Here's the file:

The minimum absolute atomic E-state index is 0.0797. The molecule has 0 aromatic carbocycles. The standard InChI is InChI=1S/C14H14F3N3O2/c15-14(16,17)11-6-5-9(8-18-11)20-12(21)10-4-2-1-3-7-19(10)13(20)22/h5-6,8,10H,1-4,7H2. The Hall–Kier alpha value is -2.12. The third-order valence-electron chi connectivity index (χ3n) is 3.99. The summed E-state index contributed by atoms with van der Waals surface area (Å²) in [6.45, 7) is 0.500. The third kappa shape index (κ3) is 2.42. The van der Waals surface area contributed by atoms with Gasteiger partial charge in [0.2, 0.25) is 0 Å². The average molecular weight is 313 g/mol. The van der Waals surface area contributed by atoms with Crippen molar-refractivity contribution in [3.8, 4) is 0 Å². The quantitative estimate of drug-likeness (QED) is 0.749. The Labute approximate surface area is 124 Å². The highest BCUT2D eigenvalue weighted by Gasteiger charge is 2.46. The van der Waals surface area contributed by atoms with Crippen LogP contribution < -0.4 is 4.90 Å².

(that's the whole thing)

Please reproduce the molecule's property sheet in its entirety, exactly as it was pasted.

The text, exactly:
The minimum absolute atomic E-state index is 0.0797. The molecule has 0 aromatic carbocycles. The standard InChI is InChI=1S/C14H14F3N3O2/c15-14(16,17)11-6-5-9(8-18-11)20-12(21)10-4-2-1-3-7-19(10)13(20)22/h5-6,8,10H,1-4,7H2. The Hall–Kier alpha value is -2.12. The third-order valence-electron chi connectivity index (χ3n) is 3.99. The summed E-state index contributed by atoms with van der Waals surface area (Å²) in [6.45, 7) is 0.500. The third kappa shape index (κ3) is 2.42. The van der Waals surface area contributed by atoms with Gasteiger partial charge in [0.2, 0.25) is 0 Å². The average molecular weight is 313 g/mol. The van der Waals surface area contributed by atoms with Crippen molar-refractivity contribution in [3.8, 4) is 0 Å². The quantitative estimate of drug-likeness (QED) is 0.749. The Labute approximate surface area is 124 Å². The highest BCUT2D eigenvalue weighted by Gasteiger charge is 2.46. The van der Waals surface area contributed by atoms with Crippen LogP contribution < -0.4 is 4.90 Å².